Tuesday Tastings: Harvest Season

For this week’s Tuesday Tastings I’m going very seasonal, with a selection of harvest beers appropriate for the autumn.

Gilgamesh Brewing Fresh Prince of Ales

Gilgamesh Brewing Fresh Prince of AlesGilgamesh Brewing out of Salem, Oregon, brews a number of unusual ales (including Mamba—not hopped but steeped instead with black tea, which is not my favorite) and has several with punny names. Case in point: they have a wheat beer they named DJ Jazzy Hef, so it’s only natural they have a Fresh Prince, right? Hence, Fresh Prince of Ales—a fresh hop IPA. They say:

A double IPA brewed with copious amounts of Centennial hops fresh off the vines. This triple wet-hopped ale has a golden color, short-lived bitterness, and an astounding aroma.

It’s 7.8% abv with 87 IBUs, which doesn’t really push it into “Double IPA” territory by my reckoning—just an upper-tier IPA.

Appearance: Orange, relatively clear, a bit golden amber when held to the light. Off white eggshell head.

Smell: Pungent with fruity hop sweetness, juicy, with mango and dried pineapple, and makes me think “hop candy.” A bit of fresh-cut grass as well.

Taste: It’s on the maltier side of an American IPA, with a nice green, lightly vegetal hop presence. Peppery arugula notes. Malt goes old-school with caramel flavors but it works. Mellow and subtle.

Mouthfeel: Medium-bodied and a touch cake-y.

Overall: Nice done; one of the better Gilgamesh beers I’ve had (in general) and a good fresh hop beer for the season.

Untappd, BeerAdvocate, RateBeer

Fish Brewing Leavenworth Oktoberfest

Fish Brewing Leavenworth OktoberfestFish Brewing out of Olympia, Washington has a series of German-styled beers dubbed their Leavenworth Biers—which for a while I thought was a separate brewery out of Leavenworth, Washington. Or, they originated in Leavenworth but are now contract brewed by Fish; I’m not entirely clear on what’s going on there. Regardless, they make nice-tasting lagers and I couldn’t resist picking up the Oktoberfest when in Washington last month.

Released in celebration of autumn’s arrival, Oktoberfest is a medium-bodied bier crafted in the Leavenworth tradition. This richly amber seasonal owes its smooth, malty flavor to a large percentage of Munich malt. In the classic German tradition, we add both noble Tettnanger and imported Tradition hops for an authentic Oktoberfest hop aroma.

It’s an easy-drinking 5.5% abv.

Appearance: Rich red-amber color, very clear, with lots of bubbles continuously rising to feed the lacy off-white head.

Smell: Nicely caramel in the nose, some toffee, and a hint of old leather. Clean, though maybe there’s just a touch of DMS… sulfur.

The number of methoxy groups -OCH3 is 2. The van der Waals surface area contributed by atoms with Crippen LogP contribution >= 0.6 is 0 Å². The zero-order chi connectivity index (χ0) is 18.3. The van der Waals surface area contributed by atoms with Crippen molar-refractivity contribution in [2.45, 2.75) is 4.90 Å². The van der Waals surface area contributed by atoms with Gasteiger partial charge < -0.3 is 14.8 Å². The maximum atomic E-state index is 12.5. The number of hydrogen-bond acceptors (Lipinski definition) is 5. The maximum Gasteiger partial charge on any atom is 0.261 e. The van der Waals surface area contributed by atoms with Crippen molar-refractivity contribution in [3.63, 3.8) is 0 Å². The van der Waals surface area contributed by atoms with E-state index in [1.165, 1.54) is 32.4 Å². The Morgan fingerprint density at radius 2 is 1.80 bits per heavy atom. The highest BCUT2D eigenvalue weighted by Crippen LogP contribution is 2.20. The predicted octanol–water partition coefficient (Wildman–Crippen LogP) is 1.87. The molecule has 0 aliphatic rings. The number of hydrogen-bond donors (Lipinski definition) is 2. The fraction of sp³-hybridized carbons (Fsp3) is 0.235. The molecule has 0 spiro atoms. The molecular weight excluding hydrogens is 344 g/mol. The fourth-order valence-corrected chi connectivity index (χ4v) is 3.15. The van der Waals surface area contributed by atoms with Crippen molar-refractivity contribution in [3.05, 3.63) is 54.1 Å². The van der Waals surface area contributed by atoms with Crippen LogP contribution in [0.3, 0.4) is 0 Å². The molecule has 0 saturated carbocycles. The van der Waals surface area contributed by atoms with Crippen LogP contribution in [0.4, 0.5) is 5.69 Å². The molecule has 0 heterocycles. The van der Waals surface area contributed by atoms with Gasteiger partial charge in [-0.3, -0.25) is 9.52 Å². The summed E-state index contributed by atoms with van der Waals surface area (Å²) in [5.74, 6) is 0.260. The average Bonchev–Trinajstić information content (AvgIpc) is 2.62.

Taste: There’s some roasty malt bitterness that kicks through at the back, some nice Vienna malt flavors, a bit honey-sweet. Grassy hops, where they’re detectable. Almost clean.

Mouthfeel: Medium-bodied, with a not-quite-so-clean finish in that roasted malt character.

Overall: Decent, a sweet and drinkable version of the style.

Untappd, BeerAdvocate, RateBeer

Buffalo Bill’s Brewery Black Pumpkin Oatmeal Stout

Buffalo Bill's Black PumpkinOf course a pumpkin beer! Buffalo Bill’s is widely credited with brewing the first modern American pumpkin ale back in the 1980s, in doing so setting the precedent for the pumpkin-spiced pale/amber formula used by many breweries today. When I first discovered their Pumpkin Ale way back in the 90s I thought it was a great example of the “style”; these days, not so much—I find it to be a much thinner, too-sharply spiced beer.

However when I found this beer in Washington I was intrigued, and had to pick it up. It’s definitely a departure from their traditional offering.

A creamy oatmeal stout layered with pumpkin, spice, and chocolate accents. Black Pumpkin Oatmeal Stout boasts a rich roasted malt flavor, subtle sweetness and 7.5% ABV.

Appearance: Deep cola brown pour with amply fizzy brown head. Opaque.

Smell: Chocolate with warming spices; cinnamon and allspice along with a touch of chili? A dusting of cocoa powder and some burnt marshmallow round it out.

Taste: Toasty, dry spices, bittersweet chocolate with a maple sweetness. Some nice roastiness in the malts here. Looking for the pumpkin, though, it’s not immediately apparent; a bit of squashy vegetal character comes out a bit as it warms. Nicely spiced without overdoing it.

Mouthfeel: Mostly full-bodied with a nice bit of creaminess, it finished dry(ish).

Overall: This is a nice one from Buffalo Bill’s, compared to the current state of their regular Pumpkin Ale.

Untappd, BeerAdvocate, RateBeer

One comment

  1. Fish acquired Leavenworth in 2001, and all brewing is in Olympia. I think the old Leavenworth space in Leavenworth is now occupied by Icicle Brewing.

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